I am an Episcopalian living in the spiritual-but-not-religious stronghold of the Pacific Northwest. Until recently I believed, given sparse attendance, that the institutional church in my neck-of-the-woods was dying, but having been ‘ghosted’ by members of a well-populated parish in a part of the country where church-going is the cultural norm, I now see death where I once assumed there was life, and great life in what I once believed was dying.
Last month I traveled far from home to be with a hospitalized loved one. Anxious, and in an unfamiliar city, I went online to find the nearest Episcopal Church for worship and prayer times. I was delighted to see the closest parish was less than three miles from where I was based, and I drew strength from the thought of spending a chunk of my time there. My first visit was on a Sunday morning; it would also be my last.
I realize many of us in the Pacific Northwest dress very differently for Sunday services than folks pretty much everywhere else in the country, but I was surprised by just how much I stood out in my jeans and t-shirt: I could have had “visitor” tattooed across my face. So it was deeply surprising to me that I was, in fact, completely invisible. I had to ask the greeter for a bulletin. No one met my eye as I entered the sanctuary and looked around the space for a place to sit, searching out faces with a smile on mine. The pews were full, but the space felt empty. I was struck by the absence of that thick intangible, the felt spiritual presence common to spaces where people gather in prayer. I sat close to the back of the packed nave; no one turned around to exchange the peace with me. I felt lonely and anxious and separate in the midst of this parish’s Sunday-faithful. I went to church hungry for Christian hospitality, wanting the assurance that pours out from the warmth of Christ’s welcome and needing some time in community, re-grounding in prayer. Instead, I experienced the discomfort and distress of being excluded and unwelcomed: an invisible outsider.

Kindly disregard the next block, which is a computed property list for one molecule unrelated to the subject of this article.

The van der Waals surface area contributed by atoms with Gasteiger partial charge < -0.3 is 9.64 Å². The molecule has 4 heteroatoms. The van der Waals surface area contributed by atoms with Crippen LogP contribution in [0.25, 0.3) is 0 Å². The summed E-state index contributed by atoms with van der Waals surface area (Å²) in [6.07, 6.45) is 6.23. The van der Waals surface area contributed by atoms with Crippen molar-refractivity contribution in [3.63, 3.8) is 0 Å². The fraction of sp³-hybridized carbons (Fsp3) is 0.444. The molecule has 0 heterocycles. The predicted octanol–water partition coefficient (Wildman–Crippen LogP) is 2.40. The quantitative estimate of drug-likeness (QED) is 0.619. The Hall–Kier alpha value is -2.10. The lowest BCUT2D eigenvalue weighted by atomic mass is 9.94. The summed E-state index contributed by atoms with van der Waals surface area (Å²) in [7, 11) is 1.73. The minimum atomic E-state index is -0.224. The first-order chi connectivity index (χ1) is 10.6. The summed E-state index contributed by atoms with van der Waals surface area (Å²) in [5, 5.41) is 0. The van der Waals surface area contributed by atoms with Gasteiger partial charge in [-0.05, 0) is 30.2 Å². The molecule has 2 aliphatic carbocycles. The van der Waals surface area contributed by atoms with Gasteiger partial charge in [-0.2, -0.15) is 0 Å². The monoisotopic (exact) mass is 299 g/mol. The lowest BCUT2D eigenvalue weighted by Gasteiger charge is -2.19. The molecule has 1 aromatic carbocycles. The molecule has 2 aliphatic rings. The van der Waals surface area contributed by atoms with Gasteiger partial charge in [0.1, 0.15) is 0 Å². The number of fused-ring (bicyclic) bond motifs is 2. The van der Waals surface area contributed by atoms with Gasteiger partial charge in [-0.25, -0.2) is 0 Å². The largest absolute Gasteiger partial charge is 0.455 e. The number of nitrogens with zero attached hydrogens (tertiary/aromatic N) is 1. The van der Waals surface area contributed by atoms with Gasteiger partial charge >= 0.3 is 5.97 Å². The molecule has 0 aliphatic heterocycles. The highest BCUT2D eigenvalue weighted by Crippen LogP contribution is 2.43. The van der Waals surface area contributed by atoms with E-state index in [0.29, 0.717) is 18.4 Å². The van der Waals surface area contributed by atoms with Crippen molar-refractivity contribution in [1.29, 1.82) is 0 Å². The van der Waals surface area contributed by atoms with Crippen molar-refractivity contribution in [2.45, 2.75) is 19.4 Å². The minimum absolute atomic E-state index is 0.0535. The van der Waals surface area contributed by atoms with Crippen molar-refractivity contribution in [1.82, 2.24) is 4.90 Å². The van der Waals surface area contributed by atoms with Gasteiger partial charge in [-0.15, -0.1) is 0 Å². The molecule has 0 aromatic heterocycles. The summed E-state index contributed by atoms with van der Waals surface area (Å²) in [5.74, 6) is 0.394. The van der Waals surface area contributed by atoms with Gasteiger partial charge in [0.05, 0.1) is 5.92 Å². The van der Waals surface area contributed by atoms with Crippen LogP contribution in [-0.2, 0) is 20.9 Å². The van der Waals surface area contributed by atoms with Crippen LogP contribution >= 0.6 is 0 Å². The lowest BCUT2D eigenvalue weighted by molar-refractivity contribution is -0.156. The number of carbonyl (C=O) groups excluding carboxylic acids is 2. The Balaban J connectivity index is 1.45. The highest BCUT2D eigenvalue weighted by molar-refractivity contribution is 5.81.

Earlier this month, The Episcopal Church published its annual Parochial Report. It’s not an uplifting read based on trends in membership and attendance figures. Generally, if Average Sunday Attendance (ASA) is growing, a parish is considered healthy. By this commonly (mis)used standard, the parish I visited would be the ‘gold standard’: the community is over 2,000 strong and, according to their website, they are growing. But in light of my own experience, I am more convinced than ever that assessing church growth or decline using attendance as a key metric is a dangerous mistake.
What if the very metric intended to measure the health of the church is in fact killing it? After all, once standards of measurement are set, great effort will be made to achieve success by those standards; but Jesus didn’t say anything about gathering as many people as possible in church every Sunday for the win. I love The Episcopal Church with an almost irrational passion, but without a deep shift in institutional thinking it is hard for me to envision a viable future for the denomination that has given and continues to give me life.